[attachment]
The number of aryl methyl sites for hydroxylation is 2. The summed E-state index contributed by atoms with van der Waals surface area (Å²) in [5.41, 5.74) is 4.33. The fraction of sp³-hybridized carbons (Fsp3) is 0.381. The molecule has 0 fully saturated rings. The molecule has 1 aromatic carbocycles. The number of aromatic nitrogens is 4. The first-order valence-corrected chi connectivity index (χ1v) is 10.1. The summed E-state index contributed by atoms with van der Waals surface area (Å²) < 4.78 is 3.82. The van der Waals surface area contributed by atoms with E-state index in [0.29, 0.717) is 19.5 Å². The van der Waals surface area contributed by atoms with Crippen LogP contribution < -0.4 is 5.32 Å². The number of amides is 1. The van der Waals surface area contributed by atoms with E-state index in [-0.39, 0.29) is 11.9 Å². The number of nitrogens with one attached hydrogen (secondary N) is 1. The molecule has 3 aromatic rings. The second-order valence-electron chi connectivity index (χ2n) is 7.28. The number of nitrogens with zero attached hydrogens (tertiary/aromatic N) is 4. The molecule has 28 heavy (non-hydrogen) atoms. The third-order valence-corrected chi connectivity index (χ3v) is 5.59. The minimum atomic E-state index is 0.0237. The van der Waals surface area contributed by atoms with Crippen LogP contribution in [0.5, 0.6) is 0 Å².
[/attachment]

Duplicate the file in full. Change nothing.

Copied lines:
The number of aryl methyl sites for hydroxylation is 2. The summed E-state index contributed by atoms with van der Waals surface area (Å²) in [5.41, 5.74) is 4.33. The fraction of sp³-hybridized carbons (Fsp3) is 0.381. The molecule has 0 fully saturated rings. The molecule has 1 aromatic carbocycles. The number of aromatic nitrogens is 4. The first-order valence-corrected chi connectivity index (χ1v) is 10.1. The summed E-state index contributed by atoms with van der Waals surface area (Å²) < 4.78 is 3.82. The van der Waals surface area contributed by atoms with E-state index in [0.29, 0.717) is 19.5 Å². The van der Waals surface area contributed by atoms with Crippen LogP contribution < -0.4 is 5.32 Å². The number of amides is 1. The van der Waals surface area contributed by atoms with E-state index in [-0.39, 0.29) is 11.9 Å². The number of nitrogens with one attached hydrogen (secondary N) is 1. The molecule has 3 aromatic rings. The second-order valence-electron chi connectivity index (χ2n) is 7.28. The number of nitrogens with zero attached hydrogens (tertiary/aromatic N) is 4. The molecule has 28 heavy (non-hydrogen) atoms. The third-order valence-corrected chi connectivity index (χ3v) is 5.59. The minimum atomic E-state index is 0.0237. The van der Waals surface area contributed by atoms with Crippen LogP contribution in [0.5, 0.6) is 0 Å².